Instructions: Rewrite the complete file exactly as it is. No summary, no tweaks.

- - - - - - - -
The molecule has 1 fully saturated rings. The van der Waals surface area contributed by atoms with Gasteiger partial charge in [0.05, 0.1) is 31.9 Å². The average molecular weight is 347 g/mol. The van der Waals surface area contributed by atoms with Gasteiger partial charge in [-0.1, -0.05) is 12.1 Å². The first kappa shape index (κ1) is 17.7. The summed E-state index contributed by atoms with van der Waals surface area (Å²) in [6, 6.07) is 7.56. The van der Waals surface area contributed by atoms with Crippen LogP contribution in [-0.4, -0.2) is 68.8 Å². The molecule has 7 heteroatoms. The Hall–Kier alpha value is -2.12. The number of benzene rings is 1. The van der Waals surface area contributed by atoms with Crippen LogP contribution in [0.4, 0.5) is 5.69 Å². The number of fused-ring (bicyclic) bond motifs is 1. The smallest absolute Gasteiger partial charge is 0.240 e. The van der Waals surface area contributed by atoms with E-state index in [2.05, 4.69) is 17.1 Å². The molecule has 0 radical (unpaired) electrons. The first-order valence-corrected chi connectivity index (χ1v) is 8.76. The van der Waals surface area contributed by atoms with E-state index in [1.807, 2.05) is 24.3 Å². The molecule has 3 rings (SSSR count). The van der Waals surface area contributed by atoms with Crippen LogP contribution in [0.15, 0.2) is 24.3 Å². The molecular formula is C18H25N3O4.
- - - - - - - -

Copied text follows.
The molecule has 1 fully saturated rings. The van der Waals surface area contributed by atoms with Gasteiger partial charge in [0.05, 0.1) is 31.9 Å². The average molecular weight is 347 g/mol. The van der Waals surface area contributed by atoms with Gasteiger partial charge in [-0.1, -0.05) is 12.1 Å². The first kappa shape index (κ1) is 17.7. The summed E-state index contributed by atoms with van der Waals surface area (Å²) in [6, 6.07) is 7.56. The van der Waals surface area contributed by atoms with Crippen LogP contribution in [-0.4, -0.2) is 68.8 Å². The molecule has 7 heteroatoms. The Hall–Kier alpha value is -2.12. The number of benzene rings is 1. The van der Waals surface area contributed by atoms with Crippen LogP contribution in [0.4, 0.5) is 5.69 Å². The number of fused-ring (bicyclic) bond motifs is 1. The smallest absolute Gasteiger partial charge is 0.240 e. The van der Waals surface area contributed by atoms with E-state index in [2.05, 4.69) is 17.1 Å². The molecule has 0 radical (unpaired) electrons. The first-order valence-corrected chi connectivity index (χ1v) is 8.76. The van der Waals surface area contributed by atoms with E-state index in [1.807, 2.05) is 24.3 Å². The molecule has 3 rings (SSSR count). The van der Waals surface area contributed by atoms with Crippen LogP contribution in [0.15, 0.2) is 24.3 Å². The molecular formula is C18H25N3O4.